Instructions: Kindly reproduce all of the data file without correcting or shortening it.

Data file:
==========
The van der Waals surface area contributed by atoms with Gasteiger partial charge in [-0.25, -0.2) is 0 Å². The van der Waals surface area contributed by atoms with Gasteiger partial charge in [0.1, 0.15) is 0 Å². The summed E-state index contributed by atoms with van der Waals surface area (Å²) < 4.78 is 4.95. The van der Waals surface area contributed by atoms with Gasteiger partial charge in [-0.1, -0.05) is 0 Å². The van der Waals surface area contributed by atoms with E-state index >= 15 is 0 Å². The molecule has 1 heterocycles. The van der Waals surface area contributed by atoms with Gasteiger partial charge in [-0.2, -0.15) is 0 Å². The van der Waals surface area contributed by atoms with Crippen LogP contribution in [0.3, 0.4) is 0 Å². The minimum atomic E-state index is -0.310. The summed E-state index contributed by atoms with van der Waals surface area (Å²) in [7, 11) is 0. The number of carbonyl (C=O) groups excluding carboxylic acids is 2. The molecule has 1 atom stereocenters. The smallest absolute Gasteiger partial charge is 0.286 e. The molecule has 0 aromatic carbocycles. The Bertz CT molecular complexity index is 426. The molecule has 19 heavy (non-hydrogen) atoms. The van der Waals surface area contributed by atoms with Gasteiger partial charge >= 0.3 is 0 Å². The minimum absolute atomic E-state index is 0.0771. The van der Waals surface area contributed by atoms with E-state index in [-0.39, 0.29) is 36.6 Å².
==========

The van der Waals surface area contributed by atoms with Gasteiger partial charge in [-0.25, -0.2) is 0 Å². The van der Waals surface area contributed by atoms with Gasteiger partial charge in [0.1, 0.15) is 0 Å². The summed E-state index contributed by atoms with van der Waals surface area (Å²) < 4.78 is 4.95. The van der Waals surface area contributed by atoms with Gasteiger partial charge in [-0.1, -0.05) is 0 Å². The van der Waals surface area contributed by atoms with E-state index >= 15 is 0 Å². The molecule has 1 heterocycles. The van der Waals surface area contributed by atoms with Gasteiger partial charge in [-0.2, -0.15) is 0 Å². The van der Waals surface area contributed by atoms with Crippen LogP contribution in [0.3, 0.4) is 0 Å². The minimum atomic E-state index is -0.310. The summed E-state index contributed by atoms with van der Waals surface area (Å²) in [7, 11) is 0. The number of carbonyl (C=O) groups excluding carboxylic acids is 2. The molecule has 1 atom stereocenters. The smallest absolute Gasteiger partial charge is 0.286 e. The molecule has 0 aromatic carbocycles. The Bertz CT molecular complexity index is 426. The molecule has 19 heavy (non-hydrogen) atoms. The van der Waals surface area contributed by atoms with Gasteiger partial charge >= 0.3 is 0 Å². The minimum absolute atomic E-state index is 0.0771. The van der Waals surface area contributed by atoms with E-state index in [-0.39, 0.29) is 36.6 Å².